Do or die

  • 30/07/2007

Rainfed areas will have to be the focus for India's future agricultural revival. But as the past shows we need a different paradigm of development. "Rainfed areas require approaches to agricultural development that differ from the Green Revolution strategy," says Katar Singh, chairman of the Anand-based India Natural Resources Economics and Management Foundation.

"There is a need to change the mindset of the Green Revolution era, which did not look at regional variations. Even Kerala now suffers from drought," says J S Samra, head of the newly-established National Rainfed Area Authority.

There is considerable potential to enhance productivity of rainfed areas. "Most of the areas will be able to take up a second crop," says Samra. Realising this potential essentially hinges on our ability to reverse the process of degradation, he says. Secondly, crops must be suitable for local agro-climatic zones. Thirdly, market access to rainfed crops.The first and foremost shift should be from 'input-centricity' in agriculture policy to 'needs/requirements'-centricity. "By and large the prescription is the same as the good old Green Revolution. Hybrid seeds, chemicals and mechanical inputs, monocrops. They lead to externalisation of inputs and can be devastating for the rainfed farmers," says Satheesh.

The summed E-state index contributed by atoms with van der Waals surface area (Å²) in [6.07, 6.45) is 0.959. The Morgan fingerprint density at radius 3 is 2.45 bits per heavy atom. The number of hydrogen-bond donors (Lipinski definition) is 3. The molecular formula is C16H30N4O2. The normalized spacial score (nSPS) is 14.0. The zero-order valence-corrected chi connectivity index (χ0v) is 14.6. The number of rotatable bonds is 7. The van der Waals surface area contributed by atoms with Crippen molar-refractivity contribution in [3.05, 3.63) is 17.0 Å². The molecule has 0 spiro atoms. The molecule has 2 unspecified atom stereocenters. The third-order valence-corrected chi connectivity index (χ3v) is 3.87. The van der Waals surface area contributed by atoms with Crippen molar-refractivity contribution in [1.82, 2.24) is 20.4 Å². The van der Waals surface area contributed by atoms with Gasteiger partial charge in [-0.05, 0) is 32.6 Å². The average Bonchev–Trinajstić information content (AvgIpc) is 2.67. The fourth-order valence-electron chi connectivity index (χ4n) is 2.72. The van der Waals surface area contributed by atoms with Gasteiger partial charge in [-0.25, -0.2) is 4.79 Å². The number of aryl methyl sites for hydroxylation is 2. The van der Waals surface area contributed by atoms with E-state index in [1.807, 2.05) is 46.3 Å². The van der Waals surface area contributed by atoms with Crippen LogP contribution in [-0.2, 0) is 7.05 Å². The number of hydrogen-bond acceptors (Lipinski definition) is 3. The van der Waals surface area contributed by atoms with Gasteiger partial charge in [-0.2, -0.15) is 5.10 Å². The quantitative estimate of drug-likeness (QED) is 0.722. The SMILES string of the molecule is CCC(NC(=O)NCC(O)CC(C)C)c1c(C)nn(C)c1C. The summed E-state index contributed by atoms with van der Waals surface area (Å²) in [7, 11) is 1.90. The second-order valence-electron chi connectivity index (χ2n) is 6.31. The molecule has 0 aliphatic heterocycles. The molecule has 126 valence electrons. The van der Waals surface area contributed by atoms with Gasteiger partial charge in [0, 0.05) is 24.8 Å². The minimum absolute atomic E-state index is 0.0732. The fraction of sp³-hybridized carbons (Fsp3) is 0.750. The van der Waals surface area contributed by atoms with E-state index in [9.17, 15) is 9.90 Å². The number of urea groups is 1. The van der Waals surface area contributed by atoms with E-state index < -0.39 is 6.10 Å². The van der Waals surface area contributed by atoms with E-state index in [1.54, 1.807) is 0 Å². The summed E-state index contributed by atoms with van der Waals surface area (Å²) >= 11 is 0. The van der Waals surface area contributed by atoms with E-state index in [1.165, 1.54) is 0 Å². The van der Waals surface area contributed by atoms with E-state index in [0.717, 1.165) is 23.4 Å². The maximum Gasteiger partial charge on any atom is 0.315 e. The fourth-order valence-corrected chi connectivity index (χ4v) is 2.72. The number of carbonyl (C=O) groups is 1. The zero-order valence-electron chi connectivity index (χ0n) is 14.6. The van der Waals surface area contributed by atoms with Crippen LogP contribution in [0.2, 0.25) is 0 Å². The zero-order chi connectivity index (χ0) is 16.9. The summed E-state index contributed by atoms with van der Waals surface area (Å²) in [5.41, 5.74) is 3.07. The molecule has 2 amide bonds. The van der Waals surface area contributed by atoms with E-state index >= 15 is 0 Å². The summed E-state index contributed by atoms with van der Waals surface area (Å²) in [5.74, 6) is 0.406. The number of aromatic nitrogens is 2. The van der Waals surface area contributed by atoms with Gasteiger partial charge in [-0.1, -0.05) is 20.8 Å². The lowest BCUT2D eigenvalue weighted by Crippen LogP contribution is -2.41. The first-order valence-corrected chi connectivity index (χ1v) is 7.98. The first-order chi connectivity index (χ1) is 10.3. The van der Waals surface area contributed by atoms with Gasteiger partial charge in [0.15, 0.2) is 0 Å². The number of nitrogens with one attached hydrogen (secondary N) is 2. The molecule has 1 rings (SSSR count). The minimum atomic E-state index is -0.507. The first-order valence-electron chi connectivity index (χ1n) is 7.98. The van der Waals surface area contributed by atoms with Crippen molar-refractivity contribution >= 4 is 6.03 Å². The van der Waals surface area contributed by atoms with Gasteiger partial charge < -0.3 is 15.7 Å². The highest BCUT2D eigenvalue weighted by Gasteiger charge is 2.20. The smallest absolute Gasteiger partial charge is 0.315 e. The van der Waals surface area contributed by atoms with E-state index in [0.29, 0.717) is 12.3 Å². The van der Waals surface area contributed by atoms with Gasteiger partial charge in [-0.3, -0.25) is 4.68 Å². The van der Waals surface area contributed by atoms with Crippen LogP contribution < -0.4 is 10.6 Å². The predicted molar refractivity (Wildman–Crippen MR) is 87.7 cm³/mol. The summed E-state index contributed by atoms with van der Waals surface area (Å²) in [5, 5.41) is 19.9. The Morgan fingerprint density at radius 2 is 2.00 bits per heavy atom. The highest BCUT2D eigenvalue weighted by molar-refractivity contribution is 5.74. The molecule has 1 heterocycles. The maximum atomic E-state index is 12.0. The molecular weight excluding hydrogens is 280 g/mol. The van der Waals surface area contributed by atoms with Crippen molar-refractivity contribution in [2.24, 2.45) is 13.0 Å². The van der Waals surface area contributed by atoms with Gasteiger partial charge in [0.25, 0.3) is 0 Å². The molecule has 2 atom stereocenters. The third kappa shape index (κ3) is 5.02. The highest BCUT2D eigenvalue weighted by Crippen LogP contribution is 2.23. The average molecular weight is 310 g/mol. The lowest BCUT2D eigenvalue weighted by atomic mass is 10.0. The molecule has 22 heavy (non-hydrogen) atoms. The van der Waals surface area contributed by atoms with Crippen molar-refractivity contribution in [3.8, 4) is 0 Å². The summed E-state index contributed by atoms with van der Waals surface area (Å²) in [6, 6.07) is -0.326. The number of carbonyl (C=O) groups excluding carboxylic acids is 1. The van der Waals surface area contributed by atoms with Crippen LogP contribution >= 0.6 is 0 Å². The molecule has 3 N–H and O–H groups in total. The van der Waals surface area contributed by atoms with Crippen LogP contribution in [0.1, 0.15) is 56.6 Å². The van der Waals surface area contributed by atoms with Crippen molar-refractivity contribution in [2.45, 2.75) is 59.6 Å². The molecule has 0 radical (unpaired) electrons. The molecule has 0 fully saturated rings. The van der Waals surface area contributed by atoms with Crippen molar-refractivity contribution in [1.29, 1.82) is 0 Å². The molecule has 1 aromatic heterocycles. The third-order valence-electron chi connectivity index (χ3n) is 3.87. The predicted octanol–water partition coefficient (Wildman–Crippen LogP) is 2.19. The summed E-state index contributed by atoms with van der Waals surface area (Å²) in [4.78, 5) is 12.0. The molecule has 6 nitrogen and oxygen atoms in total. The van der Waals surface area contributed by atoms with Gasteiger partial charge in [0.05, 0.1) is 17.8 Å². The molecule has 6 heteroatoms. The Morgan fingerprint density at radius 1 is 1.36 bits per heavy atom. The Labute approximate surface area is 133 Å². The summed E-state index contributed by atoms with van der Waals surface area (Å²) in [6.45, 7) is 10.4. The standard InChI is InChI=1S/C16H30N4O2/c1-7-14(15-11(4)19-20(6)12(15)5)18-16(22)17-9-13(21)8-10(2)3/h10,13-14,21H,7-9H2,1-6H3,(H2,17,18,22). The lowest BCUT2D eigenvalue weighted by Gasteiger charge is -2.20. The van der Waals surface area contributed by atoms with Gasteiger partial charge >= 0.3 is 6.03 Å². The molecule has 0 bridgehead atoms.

Livestock is an essential component of dryland ecosystems. Farmers get their livelihood during drought mainly through livestock. Livestock, especially bullocks and buffaloes, provide much needed farmyard manure for maintaining soil fertility apart from being useful for other agricultural operations. The whole livestock support systems are 'milk-centric'. "There are practically no support systems available for livestock rearing for most of the farmers of dryland regions. It is time we think beyond milk," says B Venkateswarlu of Central Research Institute for Dryland Agriculture. Others talk about livelihood opportunities.

It is quite clear that the Green Revolution did not cure. The ills remain in much worse a form. A new prescription is a desperate requirement of today -- it's either now or never.

Anchored by Richard Mahapatra; reported by Neha Sakhuja, Sandip Das and Supriya Singh.

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